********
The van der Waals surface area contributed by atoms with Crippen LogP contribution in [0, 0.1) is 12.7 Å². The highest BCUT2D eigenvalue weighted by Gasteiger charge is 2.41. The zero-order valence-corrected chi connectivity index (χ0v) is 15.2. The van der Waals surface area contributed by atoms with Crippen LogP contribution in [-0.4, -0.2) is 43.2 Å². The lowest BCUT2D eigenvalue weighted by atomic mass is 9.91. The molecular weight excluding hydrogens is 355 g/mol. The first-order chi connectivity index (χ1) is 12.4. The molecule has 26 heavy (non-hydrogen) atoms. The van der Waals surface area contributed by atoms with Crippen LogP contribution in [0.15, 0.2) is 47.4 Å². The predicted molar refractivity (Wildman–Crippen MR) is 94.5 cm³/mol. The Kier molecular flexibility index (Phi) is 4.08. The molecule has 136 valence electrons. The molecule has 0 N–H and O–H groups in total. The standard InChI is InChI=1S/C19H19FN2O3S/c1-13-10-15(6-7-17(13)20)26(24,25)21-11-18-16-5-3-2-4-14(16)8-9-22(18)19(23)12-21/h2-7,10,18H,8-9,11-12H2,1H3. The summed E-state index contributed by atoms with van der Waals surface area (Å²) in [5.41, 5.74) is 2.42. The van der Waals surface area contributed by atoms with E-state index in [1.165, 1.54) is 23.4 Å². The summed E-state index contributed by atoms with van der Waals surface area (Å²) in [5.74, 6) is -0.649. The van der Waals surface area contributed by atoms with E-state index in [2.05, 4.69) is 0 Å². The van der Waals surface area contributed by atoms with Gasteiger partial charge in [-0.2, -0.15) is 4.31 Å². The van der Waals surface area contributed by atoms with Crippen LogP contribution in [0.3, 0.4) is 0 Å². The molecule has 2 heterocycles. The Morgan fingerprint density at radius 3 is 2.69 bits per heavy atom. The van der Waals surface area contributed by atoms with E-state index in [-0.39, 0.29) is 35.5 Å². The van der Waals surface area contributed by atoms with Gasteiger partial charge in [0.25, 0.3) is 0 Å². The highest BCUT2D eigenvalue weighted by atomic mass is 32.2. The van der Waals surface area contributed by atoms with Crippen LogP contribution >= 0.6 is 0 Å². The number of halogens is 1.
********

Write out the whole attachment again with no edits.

The van der Waals surface area contributed by atoms with Crippen LogP contribution in [0, 0.1) is 12.7 Å². The highest BCUT2D eigenvalue weighted by Gasteiger charge is 2.41. The zero-order valence-corrected chi connectivity index (χ0v) is 15.2. The van der Waals surface area contributed by atoms with Crippen LogP contribution in [-0.4, -0.2) is 43.2 Å². The lowest BCUT2D eigenvalue weighted by atomic mass is 9.91. The molecular weight excluding hydrogens is 355 g/mol. The first-order chi connectivity index (χ1) is 12.4. The molecule has 26 heavy (non-hydrogen) atoms. The van der Waals surface area contributed by atoms with Crippen LogP contribution in [0.15, 0.2) is 47.4 Å². The predicted molar refractivity (Wildman–Crippen MR) is 94.5 cm³/mol. The Kier molecular flexibility index (Phi) is 4.08. The molecule has 136 valence electrons. The molecule has 0 N–H and O–H groups in total. The standard InChI is InChI=1S/C19H19FN2O3S/c1-13-10-15(6-7-17(13)20)26(24,25)21-11-18-16-5-3-2-4-14(16)8-9-22(18)19(23)12-21/h2-7,10,18H,8-9,11-12H2,1H3. The summed E-state index contributed by atoms with van der Waals surface area (Å²) in [5.41, 5.74) is 2.42. The van der Waals surface area contributed by atoms with E-state index in [1.165, 1.54) is 23.4 Å². The summed E-state index contributed by atoms with van der Waals surface area (Å²) in [5.74, 6) is -0.649. The van der Waals surface area contributed by atoms with E-state index in [2.05, 4.69) is 0 Å². The van der Waals surface area contributed by atoms with Gasteiger partial charge in [-0.2, -0.15) is 4.31 Å². The van der Waals surface area contributed by atoms with Crippen LogP contribution in [0.3, 0.4) is 0 Å². The molecule has 2 heterocycles. The Morgan fingerprint density at radius 3 is 2.69 bits per heavy atom. The van der Waals surface area contributed by atoms with E-state index in [-0.39, 0.29) is 35.5 Å². The van der Waals surface area contributed by atoms with Gasteiger partial charge in [0.25, 0.3) is 0 Å². The highest BCUT2D eigenvalue weighted by atomic mass is 32.2. The van der Waals surface area contributed by atoms with Crippen LogP contribution >= 0.6 is 0 Å². The number of halogens is 1.